Log in

No account? Create an account
entries friends calendar profile PenUltimate Productions Website Previous Previous Next Next
Poem: "The Captain of Capistrano" - The Wordsmith's Forge
The Writing & Other Projects of Elizabeth Barrette
Poem: "The Captain of Capistrano"

Here is today's second freebie, courtesy of new prompters DW user Finch and technogeekslass.  It was inspired by a prompt from my_partner_doug which led me to wonder ... what if, in some dimension far far away, Zorro and Captain Jack Sparrow were the same person?

The Captain of Capistrano

It was said that Spanish California
was a wonderful place to be rich
and a terrible place to be poor.

It happened that a young patron
fell in love with a peon,
but there came a terrible storm
and they were discovered
by outraged patrones who slew the peon
before the lovers could run away together.

So he sold all of his holdings
and bought a galleon
which he named Toronado
for the tempest that destroyed his life.

He donned a black mask and cape,
armed himself with sword and pistol,
but more deadly than either
was his rapier wit.

He made fools of soldiers and merchants,
sailors and noblemen, twirling away
with a laugh and a swish of his sword.

The Spanish settlers came to know him
as Capitano Juan de Capistrano,
while the Americans called him
Captain John Swallow.

He became the scourge of the Pacific,
black ship appearing out of nowhere
to blast a cannonade through its hapless targets.
He swept over the deck, gathered tax money
and treasure and other cargo,
then vanished into a bank of fog.

Oh, the Spanish fleet tried to follow him,
more than once -- only to wash up
on the beaches of Capistrano
at the next high tide,
driftwood covered in strange marks
that none could decipher.

The gold doubloons reappeared,
pounded back down to bean-sized nuggets,
in the hands of the Indios and the peons.

Sometimes, it was said,
a great black galleon sailed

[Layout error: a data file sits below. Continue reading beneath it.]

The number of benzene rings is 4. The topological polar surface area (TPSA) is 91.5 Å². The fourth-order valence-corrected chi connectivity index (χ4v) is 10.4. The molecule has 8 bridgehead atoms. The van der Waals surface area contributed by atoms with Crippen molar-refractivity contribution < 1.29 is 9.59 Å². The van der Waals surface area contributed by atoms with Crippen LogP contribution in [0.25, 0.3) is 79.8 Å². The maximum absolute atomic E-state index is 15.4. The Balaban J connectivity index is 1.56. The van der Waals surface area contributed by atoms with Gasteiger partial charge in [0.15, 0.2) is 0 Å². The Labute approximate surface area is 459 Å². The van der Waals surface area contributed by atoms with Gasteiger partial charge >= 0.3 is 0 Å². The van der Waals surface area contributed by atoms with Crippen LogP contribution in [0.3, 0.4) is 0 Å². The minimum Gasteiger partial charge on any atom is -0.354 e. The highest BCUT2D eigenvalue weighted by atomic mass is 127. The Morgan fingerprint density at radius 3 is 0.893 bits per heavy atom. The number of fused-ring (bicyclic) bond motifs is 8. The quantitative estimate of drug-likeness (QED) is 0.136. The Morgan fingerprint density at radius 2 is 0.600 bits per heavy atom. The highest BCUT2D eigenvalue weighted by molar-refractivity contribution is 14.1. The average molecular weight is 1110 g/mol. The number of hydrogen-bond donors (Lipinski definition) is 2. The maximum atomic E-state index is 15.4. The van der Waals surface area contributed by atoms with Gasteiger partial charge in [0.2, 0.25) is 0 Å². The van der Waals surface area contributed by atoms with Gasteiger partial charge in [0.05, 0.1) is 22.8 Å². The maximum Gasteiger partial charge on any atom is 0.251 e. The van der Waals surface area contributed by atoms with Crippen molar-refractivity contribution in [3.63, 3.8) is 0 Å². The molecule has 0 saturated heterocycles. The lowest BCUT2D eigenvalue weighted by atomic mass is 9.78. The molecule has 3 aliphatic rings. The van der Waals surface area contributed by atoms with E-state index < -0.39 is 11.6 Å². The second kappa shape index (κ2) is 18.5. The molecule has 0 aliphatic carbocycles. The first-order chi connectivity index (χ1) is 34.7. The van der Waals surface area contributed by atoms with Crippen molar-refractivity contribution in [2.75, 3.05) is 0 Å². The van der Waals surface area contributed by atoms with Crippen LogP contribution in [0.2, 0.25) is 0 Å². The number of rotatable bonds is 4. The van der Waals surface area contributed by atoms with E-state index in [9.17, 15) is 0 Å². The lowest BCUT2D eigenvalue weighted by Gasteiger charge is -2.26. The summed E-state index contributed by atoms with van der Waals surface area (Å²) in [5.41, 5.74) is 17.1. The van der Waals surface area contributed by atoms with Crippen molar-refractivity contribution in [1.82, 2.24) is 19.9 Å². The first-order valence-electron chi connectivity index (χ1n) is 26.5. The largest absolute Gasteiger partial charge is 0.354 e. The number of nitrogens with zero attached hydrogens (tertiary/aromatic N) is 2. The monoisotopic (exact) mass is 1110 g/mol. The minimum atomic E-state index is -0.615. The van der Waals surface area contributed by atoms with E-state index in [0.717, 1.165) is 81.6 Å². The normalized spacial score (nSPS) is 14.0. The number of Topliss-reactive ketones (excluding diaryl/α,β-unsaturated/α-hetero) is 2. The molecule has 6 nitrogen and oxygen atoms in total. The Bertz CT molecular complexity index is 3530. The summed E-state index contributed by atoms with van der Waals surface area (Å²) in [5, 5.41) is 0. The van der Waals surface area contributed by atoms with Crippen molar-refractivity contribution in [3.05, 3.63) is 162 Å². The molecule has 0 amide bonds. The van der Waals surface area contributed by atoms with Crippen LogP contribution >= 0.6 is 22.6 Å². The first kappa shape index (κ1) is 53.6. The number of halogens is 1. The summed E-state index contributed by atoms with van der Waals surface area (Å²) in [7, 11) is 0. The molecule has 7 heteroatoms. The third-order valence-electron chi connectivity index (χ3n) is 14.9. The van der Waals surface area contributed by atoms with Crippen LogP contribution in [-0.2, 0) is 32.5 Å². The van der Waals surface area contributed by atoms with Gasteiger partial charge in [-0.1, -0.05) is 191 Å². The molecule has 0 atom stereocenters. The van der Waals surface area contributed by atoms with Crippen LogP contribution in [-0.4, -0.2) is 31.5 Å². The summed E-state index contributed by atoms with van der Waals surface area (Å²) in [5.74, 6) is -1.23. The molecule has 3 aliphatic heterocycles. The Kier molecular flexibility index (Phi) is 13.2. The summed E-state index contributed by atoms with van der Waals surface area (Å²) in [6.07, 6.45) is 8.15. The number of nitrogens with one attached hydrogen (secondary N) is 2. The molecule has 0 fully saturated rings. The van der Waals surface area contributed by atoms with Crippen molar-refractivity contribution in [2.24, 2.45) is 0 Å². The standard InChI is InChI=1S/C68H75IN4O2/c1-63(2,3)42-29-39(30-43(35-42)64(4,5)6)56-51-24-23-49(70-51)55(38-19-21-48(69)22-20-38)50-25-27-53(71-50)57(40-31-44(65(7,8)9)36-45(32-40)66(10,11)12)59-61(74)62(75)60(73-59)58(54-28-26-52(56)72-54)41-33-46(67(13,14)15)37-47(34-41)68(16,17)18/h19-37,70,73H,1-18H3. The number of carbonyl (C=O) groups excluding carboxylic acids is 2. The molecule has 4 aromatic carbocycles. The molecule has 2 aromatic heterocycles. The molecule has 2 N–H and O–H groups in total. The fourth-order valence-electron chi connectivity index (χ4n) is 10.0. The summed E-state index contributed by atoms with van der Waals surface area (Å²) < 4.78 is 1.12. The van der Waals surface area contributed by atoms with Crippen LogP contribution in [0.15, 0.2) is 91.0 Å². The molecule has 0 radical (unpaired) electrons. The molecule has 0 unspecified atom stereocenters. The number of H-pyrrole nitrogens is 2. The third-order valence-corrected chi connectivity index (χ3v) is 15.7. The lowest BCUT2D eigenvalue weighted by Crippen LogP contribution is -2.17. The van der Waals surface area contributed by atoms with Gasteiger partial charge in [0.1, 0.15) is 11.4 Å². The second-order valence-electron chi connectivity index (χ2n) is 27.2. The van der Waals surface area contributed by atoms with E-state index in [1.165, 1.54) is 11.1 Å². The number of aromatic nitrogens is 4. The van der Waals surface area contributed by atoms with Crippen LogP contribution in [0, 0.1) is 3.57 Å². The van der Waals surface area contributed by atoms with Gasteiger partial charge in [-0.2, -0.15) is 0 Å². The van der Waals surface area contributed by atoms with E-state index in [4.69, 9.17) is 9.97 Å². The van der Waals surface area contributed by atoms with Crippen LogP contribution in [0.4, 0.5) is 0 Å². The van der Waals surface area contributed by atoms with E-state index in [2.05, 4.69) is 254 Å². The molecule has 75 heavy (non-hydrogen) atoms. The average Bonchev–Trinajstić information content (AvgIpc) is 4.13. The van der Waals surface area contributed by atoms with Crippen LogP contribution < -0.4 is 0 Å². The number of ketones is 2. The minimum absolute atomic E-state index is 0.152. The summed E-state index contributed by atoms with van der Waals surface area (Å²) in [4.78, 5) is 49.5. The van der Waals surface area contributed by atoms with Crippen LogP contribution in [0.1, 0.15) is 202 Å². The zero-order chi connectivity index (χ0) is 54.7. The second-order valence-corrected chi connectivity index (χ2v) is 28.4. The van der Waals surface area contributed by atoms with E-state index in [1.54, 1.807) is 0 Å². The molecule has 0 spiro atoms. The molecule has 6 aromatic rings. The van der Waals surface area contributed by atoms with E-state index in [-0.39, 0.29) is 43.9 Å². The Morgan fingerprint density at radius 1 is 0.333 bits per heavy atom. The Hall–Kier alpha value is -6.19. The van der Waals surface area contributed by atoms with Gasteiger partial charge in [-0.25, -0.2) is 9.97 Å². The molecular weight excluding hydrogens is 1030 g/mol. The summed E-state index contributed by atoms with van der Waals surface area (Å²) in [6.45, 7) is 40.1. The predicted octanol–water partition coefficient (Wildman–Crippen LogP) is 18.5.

even over the land --
but surely, those were just rumors.

* * *


Spanish California refers to the time of the Spanish colony on the west coast before the territory was ceded to America.

Patron means a rich or noble person.  Peon means a peasant, usually an indentured worker.

Toronado means Tornado.

Capistrano is famous for its swallows.

Tags: , , , , , , ,
Current Mood: busy busy

7 comments or Leave a comment
thnidu From: thnidu Date: April 3rd, 2013 05:07 am (UTC) (Link)
"The hour is come, but not the man!"

(Susan Cooper, Greenwitch, #3 in The Dark is Rising sequence.)

Edited at 2013-04-03 05:07 am (UTC)
ysabetwordsmith From: ysabetwordsmith Date: April 3rd, 2013 05:11 am (UTC) (Link)


I remember that book. Hardly anyone recognizes the series though. Very Paganesque stuff.
thnidu From: thnidu Date: April 3rd, 2013 05:24 pm (UTC) (Link)

Re: Yay!

For my money, one of the best YA fantasy series around.

(For other readers: The quotation is from a scene in the book in which just that happens, IIRC: a ship, perhaps indeed a black galleon, sailing over land.)

Edited at 2013-04-03 05:33 pm (UTC)
starcat_jewel From: starcat_jewel Date: April 3rd, 2013 05:58 am (UTC) (Link)
Very nice! Wasn't "Tornado" the name of Zorro's horse? (It's been a long time since I saw the show, and have not seen any of the movies.)
ysabetwordsmith From: ysabetwordsmith Date: April 3rd, 2013 06:07 am (UTC) (Link)


Indeed it was!
From: siliconshaman Date: April 3rd, 2013 10:16 am (UTC) (Link)
The same person maybe not, but in canon they certainly could be half-brothers without any stretch of the imagination. [and that would be a meeting!]

Do like this one though, the pirates of the pacific get no recognition normally...
ysabetwordsmith From: ysabetwordsmith Date: April 3rd, 2013 07:08 pm (UTC) (Link)


That was part of the original inspiration, the dearth of stories about Pacific pirates.
7 comments or Leave a comment